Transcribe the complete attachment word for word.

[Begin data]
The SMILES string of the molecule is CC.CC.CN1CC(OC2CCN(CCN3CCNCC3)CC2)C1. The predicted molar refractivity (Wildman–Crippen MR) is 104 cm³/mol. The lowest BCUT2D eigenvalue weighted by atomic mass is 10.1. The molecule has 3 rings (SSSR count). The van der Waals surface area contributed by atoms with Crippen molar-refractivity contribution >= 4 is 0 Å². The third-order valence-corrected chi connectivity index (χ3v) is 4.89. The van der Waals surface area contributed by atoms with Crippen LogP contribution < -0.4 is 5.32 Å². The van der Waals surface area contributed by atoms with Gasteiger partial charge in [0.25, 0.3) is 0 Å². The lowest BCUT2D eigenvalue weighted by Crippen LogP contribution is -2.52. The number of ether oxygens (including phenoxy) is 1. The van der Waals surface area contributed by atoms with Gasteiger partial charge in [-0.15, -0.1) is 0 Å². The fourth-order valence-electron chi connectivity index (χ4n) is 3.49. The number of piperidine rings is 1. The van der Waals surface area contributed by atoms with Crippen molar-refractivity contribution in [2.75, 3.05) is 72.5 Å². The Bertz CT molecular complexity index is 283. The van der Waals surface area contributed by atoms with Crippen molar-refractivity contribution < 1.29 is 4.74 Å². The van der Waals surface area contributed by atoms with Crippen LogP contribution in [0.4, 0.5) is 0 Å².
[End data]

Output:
The SMILES string of the molecule is CC.CC.CN1CC(OC2CCN(CCN3CCNCC3)CC2)C1. The predicted molar refractivity (Wildman–Crippen MR) is 104 cm³/mol. The lowest BCUT2D eigenvalue weighted by atomic mass is 10.1. The molecule has 3 rings (SSSR count). The van der Waals surface area contributed by atoms with Crippen molar-refractivity contribution >= 4 is 0 Å². The third-order valence-corrected chi connectivity index (χ3v) is 4.89. The van der Waals surface area contributed by atoms with Crippen LogP contribution < -0.4 is 5.32 Å². The van der Waals surface area contributed by atoms with Gasteiger partial charge in [0.25, 0.3) is 0 Å². The lowest BCUT2D eigenvalue weighted by Crippen LogP contribution is -2.52. The number of ether oxygens (including phenoxy) is 1. The van der Waals surface area contributed by atoms with Gasteiger partial charge in [-0.15, -0.1) is 0 Å². The fourth-order valence-electron chi connectivity index (χ4n) is 3.49. The number of piperidine rings is 1. The van der Waals surface area contributed by atoms with Crippen molar-refractivity contribution in [2.75, 3.05) is 72.5 Å². The Bertz CT molecular complexity index is 283. The van der Waals surface area contributed by atoms with Crippen molar-refractivity contribution < 1.29 is 4.74 Å². The van der Waals surface area contributed by atoms with Crippen LogP contribution in [0.4, 0.5) is 0 Å².